Cycling Tasmania – Day 17
Derwent Bridge to Queenstown

99km, 1,825m elevation (including side-trips)

Today I cycled out of Derwent Bridge and into Wild Rivers National Park. It was superb. I sailed down long descents with sweeping turns and stopped countless times to take short walks into the wilderness. Bush fire smoke had blown in during the night, obscuring what I could see of distant peaks but leaving behind silhouettes that left the imagination free to exaggerate. It is disappointing to miss out on so much great scenery because of the smoke but I still marvelled at the grand mountainous country.

This is part of a month-long cycle tour around Tasmania. If you missed the start of this journey, here’s how it all got started.

Bush fire smoke obscures spectacular peaks
Bush fire smoke obscures spectacular peaks
Lady Jane Franklin knew how to travel in style (1840)
Lady Jane Franklin knew how to travel in style (Western Tasmania, 1840)

Since arriving in Tasmania, I’ve seen lots of road signs encouraging people to drive with caution and to stop for a break when tired. The highway folks took it to a whole new level today with a roadside stand offering free refreshments, and even barbecued sausages! What a great idea.

Free tea, coffee, and sausages right along the roadside!
Free tea, coffee, and sausages right along the roadside!
Franklin River Swing Bridge
Franklin River Swing Bridge

There are many places to stop for a short (or long) walk as you cycle the 86km from Derwent Bridge to Queenstown. The swing bridge over Franklin River, for example, is just a few minutes from the road and lets you get off the bike and enjoy being in the forest. I’ve always loved suspension bridges, especially those narrow, swinging kinds, so I couldn’t resist.

Donaghys Hill takes a little longer to reach but it’s another very worthwhile side trip. In clear conditions, this panoramic spot would give you amazing views of the surrounding peaks.

Donaghys Hill
Donaghys Hill
Just imagine the views on a clear day
Just imagine the views on a clear day
Bees everywhere!!
Bees everywhere!!

Almost everywhere I stopped today, bees kept flying around and trying to land on me. If I stayed still and tried to eat something, they practically swarmed. It was disconcerting but when I let them land, they just flew off again. They never stung. Soon I discovered where they’re all coming from. There are hundreds of bee boxes all along the road.

I was very glad to be cycling around Tasmania in a clockwise direction today. In the other direction, nearly all the road today would be uphill. There are so many great places to stop along this route and I’d hate to run out of time to see them all. One of those spots I wouldn’t want to miss is Nelson Falls, a lovely waterfall that cascades down into a deep green forest of giant ferns.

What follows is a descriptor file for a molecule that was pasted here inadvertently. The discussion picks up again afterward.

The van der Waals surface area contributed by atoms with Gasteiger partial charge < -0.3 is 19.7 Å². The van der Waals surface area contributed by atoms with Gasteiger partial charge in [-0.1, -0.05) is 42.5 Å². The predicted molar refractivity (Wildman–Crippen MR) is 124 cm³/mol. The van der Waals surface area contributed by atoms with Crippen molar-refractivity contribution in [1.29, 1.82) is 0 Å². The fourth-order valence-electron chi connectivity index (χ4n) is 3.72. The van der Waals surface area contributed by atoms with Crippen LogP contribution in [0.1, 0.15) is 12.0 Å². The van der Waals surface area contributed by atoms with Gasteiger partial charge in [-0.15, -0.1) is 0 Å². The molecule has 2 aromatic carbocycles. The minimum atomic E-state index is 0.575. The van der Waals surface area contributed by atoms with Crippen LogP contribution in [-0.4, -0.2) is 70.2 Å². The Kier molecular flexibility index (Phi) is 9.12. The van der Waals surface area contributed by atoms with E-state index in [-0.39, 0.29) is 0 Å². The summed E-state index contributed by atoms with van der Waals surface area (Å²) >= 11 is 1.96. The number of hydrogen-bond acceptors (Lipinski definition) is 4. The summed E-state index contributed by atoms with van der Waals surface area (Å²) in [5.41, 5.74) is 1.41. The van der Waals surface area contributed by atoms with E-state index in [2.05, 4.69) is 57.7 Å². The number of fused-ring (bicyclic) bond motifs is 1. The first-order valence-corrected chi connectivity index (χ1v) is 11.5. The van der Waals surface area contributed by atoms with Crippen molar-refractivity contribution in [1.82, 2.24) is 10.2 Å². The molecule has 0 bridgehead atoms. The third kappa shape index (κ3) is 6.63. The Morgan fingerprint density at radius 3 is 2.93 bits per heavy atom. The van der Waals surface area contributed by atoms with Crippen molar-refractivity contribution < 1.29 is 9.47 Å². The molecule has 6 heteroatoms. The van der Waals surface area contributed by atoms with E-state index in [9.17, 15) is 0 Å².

Nelson Falls
Nelson Falls

Tasmania wouldn’t let me get away without a good stiff climb the whole day, however. I grunted up the steep hill overlooking Queenstown, glad that I’d soon get to glide down the other side. As soon as I got there, though, I saw that Iron Blow Lookout, a spectacular viewpoint, was even higher. I couldn’t come all this way and not see it. The mine scar below is both unsettling and fascinating. From this airy vantage point, you witness the earth’s flesh torn open for all to see.

Queenstown and Iron Blow Lookout
Queenstown and Iron Blow Lookout

The descent into Queenstown is steep with tight turns. I was too tired to let myself go at full speed but I still enjoyed the thrill of seeing huge cliffs dropping away from the edge of the road.

Tomorrow, I’m looking forward to taking a day off cycling to explore Queenstown’s rich mining history.

Map of Day 1-17 cycling in Tasmania. Alternating days are in blue and red
Map of Day 1-17 cycling in Tasmania. Alternating days are coloured blue and red

If you’re planning your own cycling trip in Tasmania, you can see today’s track and download the gpx from strava.

Advertisements

6 thoughts on “Into the Wilderness

    1. Thanks! It sure is an “other-worldly” kind of place. I was a little shocked at how barren it looks when I first arrived.

      I love tracking with the map too! Plus it gives me a feeling of accomplishment when I look at it and see how far I’ve cycled.

    1. Thanks Miriam. Queenstown certainly is a stark contrast to the wilderness and mountains surrounding it. It’s almost shocking, actually. But I hadn’t expected there would be so much history – just making a post about that now!

      1. I’ll look forward to it Justin. Must admit we didn’t linger much in Queenstown so I’ll be interested to learn a bit about its history.

Leave a Reply

Fill in your details below or click an icon to log in:

WordPress.com Logo

You are commenting using your WordPress.com account. Log Out / Change )

Twitter picture

You are commenting using your Twitter account. Log Out / Change )

Facebook photo

You are commenting using your Facebook account. Log Out / Change )

Google+ photo

You are commenting using your Google+ account. Log Out / Change )

Connecting to %s